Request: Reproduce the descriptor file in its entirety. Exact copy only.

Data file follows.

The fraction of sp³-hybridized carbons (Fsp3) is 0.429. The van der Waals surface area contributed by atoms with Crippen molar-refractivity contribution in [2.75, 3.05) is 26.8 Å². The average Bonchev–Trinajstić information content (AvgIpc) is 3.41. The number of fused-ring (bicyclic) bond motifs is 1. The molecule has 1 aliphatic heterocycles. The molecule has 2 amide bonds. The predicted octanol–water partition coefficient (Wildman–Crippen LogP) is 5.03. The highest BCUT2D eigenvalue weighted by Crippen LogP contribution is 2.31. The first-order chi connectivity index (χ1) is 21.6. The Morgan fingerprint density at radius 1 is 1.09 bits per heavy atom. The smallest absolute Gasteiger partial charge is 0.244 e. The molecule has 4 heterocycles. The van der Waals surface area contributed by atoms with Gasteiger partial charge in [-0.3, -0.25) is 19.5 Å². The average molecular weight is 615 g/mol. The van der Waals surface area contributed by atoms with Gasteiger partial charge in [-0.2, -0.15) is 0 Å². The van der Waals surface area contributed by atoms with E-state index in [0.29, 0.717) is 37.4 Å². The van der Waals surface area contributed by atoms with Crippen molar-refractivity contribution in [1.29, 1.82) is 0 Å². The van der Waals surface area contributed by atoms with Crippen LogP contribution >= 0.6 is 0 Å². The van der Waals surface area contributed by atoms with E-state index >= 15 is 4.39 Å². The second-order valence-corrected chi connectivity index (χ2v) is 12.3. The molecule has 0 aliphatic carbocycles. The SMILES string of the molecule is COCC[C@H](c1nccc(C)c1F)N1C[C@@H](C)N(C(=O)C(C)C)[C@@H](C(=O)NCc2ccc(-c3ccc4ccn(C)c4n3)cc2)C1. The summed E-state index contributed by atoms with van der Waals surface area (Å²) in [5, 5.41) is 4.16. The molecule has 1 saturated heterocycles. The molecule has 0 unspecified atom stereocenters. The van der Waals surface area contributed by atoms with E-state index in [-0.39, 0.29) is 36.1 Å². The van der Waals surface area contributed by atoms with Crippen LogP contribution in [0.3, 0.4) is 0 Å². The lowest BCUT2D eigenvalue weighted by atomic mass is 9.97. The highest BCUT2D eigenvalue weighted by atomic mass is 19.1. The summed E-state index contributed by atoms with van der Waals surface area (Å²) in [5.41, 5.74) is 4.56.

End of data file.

The fraction of sp³-hybridized carbons (Fsp3) is 0.429. The van der Waals surface area contributed by atoms with Crippen molar-refractivity contribution in [2.75, 3.05) is 26.8 Å². The average Bonchev–Trinajstić information content (AvgIpc) is 3.41. The number of fused-ring (bicyclic) bond motifs is 1. The molecule has 1 aliphatic heterocycles. The molecule has 2 amide bonds. The predicted octanol–water partition coefficient (Wildman–Crippen LogP) is 5.03. The highest BCUT2D eigenvalue weighted by Crippen LogP contribution is 2.31. The first-order chi connectivity index (χ1) is 21.6. The Morgan fingerprint density at radius 1 is 1.09 bits per heavy atom. The smallest absolute Gasteiger partial charge is 0.244 e. The molecule has 4 heterocycles. The van der Waals surface area contributed by atoms with Gasteiger partial charge in [-0.3, -0.25) is 19.5 Å². The average molecular weight is 615 g/mol. The van der Waals surface area contributed by atoms with Gasteiger partial charge in [-0.2, -0.15) is 0 Å². The van der Waals surface area contributed by atoms with E-state index in [0.29, 0.717) is 37.4 Å². The van der Waals surface area contributed by atoms with Crippen molar-refractivity contribution in [1.29, 1.82) is 0 Å². The van der Waals surface area contributed by atoms with Crippen LogP contribution >= 0.6 is 0 Å². The van der Waals surface area contributed by atoms with E-state index >= 15 is 4.39 Å². The second-order valence-corrected chi connectivity index (χ2v) is 12.3. The molecule has 0 aliphatic carbocycles. The SMILES string of the molecule is COCC[C@H](c1nccc(C)c1F)N1C[C@@H](C)N(C(=O)C(C)C)[C@@H](C(=O)NCc2ccc(-c3ccc4ccn(C)c4n3)cc2)C1. The summed E-state index contributed by atoms with van der Waals surface area (Å²) in [5, 5.41) is 4.16. The molecule has 1 saturated heterocycles. The molecule has 0 unspecified atom stereocenters. The van der Waals surface area contributed by atoms with E-state index in [-0.39, 0.29) is 36.1 Å². The van der Waals surface area contributed by atoms with Crippen LogP contribution in [0.3, 0.4) is 0 Å². The lowest BCUT2D eigenvalue weighted by atomic mass is 9.97. The highest BCUT2D eigenvalue weighted by atomic mass is 19.1. The summed E-state index contributed by atoms with van der Waals surface area (Å²) in [5.41, 5.74) is 4.56.